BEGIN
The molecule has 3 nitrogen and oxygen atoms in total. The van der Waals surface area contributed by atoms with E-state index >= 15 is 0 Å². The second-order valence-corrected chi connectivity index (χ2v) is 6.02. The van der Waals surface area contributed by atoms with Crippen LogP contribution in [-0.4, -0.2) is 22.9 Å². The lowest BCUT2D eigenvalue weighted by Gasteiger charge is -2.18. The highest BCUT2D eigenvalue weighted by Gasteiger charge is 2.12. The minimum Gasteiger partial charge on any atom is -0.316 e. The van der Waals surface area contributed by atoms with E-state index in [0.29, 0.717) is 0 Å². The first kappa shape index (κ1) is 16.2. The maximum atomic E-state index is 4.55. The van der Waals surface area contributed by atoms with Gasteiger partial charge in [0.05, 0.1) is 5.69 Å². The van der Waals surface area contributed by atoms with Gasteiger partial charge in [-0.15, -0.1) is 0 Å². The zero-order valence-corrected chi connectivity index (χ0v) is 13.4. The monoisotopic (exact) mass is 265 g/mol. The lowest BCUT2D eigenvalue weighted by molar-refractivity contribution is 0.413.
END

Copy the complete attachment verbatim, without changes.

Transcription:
The molecule has 3 nitrogen and oxygen atoms in total. The van der Waals surface area contributed by atoms with E-state index >= 15 is 0 Å². The second-order valence-corrected chi connectivity index (χ2v) is 6.02. The van der Waals surface area contributed by atoms with Crippen LogP contribution in [-0.4, -0.2) is 22.9 Å². The lowest BCUT2D eigenvalue weighted by Gasteiger charge is -2.18. The highest BCUT2D eigenvalue weighted by Gasteiger charge is 2.12. The minimum Gasteiger partial charge on any atom is -0.316 e. The van der Waals surface area contributed by atoms with E-state index in [0.29, 0.717) is 0 Å². The first kappa shape index (κ1) is 16.2. The maximum atomic E-state index is 4.55. The van der Waals surface area contributed by atoms with Gasteiger partial charge in [0.05, 0.1) is 5.69 Å². The van der Waals surface area contributed by atoms with Gasteiger partial charge in [-0.15, -0.1) is 0 Å². The zero-order valence-corrected chi connectivity index (χ0v) is 13.4. The monoisotopic (exact) mass is 265 g/mol. The lowest BCUT2D eigenvalue weighted by molar-refractivity contribution is 0.413.